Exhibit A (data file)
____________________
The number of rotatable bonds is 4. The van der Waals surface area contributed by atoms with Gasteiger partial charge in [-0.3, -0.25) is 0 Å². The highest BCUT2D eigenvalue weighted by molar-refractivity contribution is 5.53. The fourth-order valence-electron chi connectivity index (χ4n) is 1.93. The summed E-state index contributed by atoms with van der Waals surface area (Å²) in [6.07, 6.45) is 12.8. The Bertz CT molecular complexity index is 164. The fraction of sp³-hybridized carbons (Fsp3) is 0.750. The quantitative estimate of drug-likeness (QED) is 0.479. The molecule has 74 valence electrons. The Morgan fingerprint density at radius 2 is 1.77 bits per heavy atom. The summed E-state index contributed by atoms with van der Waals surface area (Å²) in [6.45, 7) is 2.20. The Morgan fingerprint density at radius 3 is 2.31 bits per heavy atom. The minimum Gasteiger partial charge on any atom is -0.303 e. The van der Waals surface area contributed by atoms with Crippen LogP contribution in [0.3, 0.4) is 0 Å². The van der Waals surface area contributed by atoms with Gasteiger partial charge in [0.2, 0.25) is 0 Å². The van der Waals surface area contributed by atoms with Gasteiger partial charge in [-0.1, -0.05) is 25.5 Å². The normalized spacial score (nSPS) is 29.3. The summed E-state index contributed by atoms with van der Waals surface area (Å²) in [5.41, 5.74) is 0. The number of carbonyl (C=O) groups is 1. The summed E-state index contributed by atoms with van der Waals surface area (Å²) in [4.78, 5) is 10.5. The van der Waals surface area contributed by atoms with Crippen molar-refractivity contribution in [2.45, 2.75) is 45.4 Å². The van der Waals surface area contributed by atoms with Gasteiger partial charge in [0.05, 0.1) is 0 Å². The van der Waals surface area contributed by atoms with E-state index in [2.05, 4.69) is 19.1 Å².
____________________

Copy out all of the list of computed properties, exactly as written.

The number of rotatable bonds is 4. The van der Waals surface area contributed by atoms with Gasteiger partial charge in [-0.3, -0.25) is 0 Å². The highest BCUT2D eigenvalue weighted by molar-refractivity contribution is 5.53. The fourth-order valence-electron chi connectivity index (χ4n) is 1.93. The summed E-state index contributed by atoms with van der Waals surface area (Å²) in [6.07, 6.45) is 12.8. The Bertz CT molecular complexity index is 164. The fraction of sp³-hybridized carbons (Fsp3) is 0.750. The quantitative estimate of drug-likeness (QED) is 0.479. The molecule has 74 valence electrons. The Morgan fingerprint density at radius 2 is 1.77 bits per heavy atom. The summed E-state index contributed by atoms with van der Waals surface area (Å²) in [6.45, 7) is 2.20. The Morgan fingerprint density at radius 3 is 2.31 bits per heavy atom. The minimum Gasteiger partial charge on any atom is -0.303 e. The van der Waals surface area contributed by atoms with Crippen LogP contribution in [0.3, 0.4) is 0 Å². The van der Waals surface area contributed by atoms with Gasteiger partial charge in [0.2, 0.25) is 0 Å². The van der Waals surface area contributed by atoms with Gasteiger partial charge in [-0.1, -0.05) is 25.5 Å². The normalized spacial score (nSPS) is 29.3. The summed E-state index contributed by atoms with van der Waals surface area (Å²) in [5.41, 5.74) is 0. The number of carbonyl (C=O) groups is 1. The summed E-state index contributed by atoms with van der Waals surface area (Å²) in [4.78, 5) is 10.5. The van der Waals surface area contributed by atoms with Crippen molar-refractivity contribution in [2.45, 2.75) is 45.4 Å². The van der Waals surface area contributed by atoms with Gasteiger partial charge in [0.05, 0.1) is 0 Å². The van der Waals surface area contributed by atoms with E-state index in [2.05, 4.69) is 19.1 Å².